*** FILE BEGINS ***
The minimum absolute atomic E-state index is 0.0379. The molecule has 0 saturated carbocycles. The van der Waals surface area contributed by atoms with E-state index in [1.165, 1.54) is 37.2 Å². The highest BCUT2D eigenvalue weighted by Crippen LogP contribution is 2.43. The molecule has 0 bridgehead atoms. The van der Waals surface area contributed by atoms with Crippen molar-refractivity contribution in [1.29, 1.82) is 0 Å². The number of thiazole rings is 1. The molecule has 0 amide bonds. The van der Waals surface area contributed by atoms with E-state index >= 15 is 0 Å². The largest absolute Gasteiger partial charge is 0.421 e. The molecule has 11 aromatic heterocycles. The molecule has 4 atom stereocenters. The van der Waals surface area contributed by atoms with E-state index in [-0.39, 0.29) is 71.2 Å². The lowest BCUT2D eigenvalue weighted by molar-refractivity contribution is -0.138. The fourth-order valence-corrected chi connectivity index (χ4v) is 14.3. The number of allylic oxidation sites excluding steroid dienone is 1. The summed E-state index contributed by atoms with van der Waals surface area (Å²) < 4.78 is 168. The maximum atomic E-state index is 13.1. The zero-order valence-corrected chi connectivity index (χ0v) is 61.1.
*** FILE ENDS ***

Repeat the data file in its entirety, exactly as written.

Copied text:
The minimum absolute atomic E-state index is 0.0379. The molecule has 0 saturated carbocycles. The van der Waals surface area contributed by atoms with E-state index in [1.165, 1.54) is 37.2 Å². The highest BCUT2D eigenvalue weighted by Crippen LogP contribution is 2.43. The molecule has 0 bridgehead atoms. The van der Waals surface area contributed by atoms with Crippen molar-refractivity contribution in [1.29, 1.82) is 0 Å². The number of thiazole rings is 1. The molecule has 0 amide bonds. The van der Waals surface area contributed by atoms with E-state index >= 15 is 0 Å². The largest absolute Gasteiger partial charge is 0.421 e. The molecule has 11 aromatic heterocycles. The molecule has 4 atom stereocenters. The van der Waals surface area contributed by atoms with E-state index in [-0.39, 0.29) is 71.2 Å². The lowest BCUT2D eigenvalue weighted by molar-refractivity contribution is -0.138. The fourth-order valence-corrected chi connectivity index (χ4v) is 14.3. The number of allylic oxidation sites excluding steroid dienone is 1. The summed E-state index contributed by atoms with van der Waals surface area (Å²) < 4.78 is 168. The maximum atomic E-state index is 13.1. The zero-order valence-corrected chi connectivity index (χ0v) is 61.1.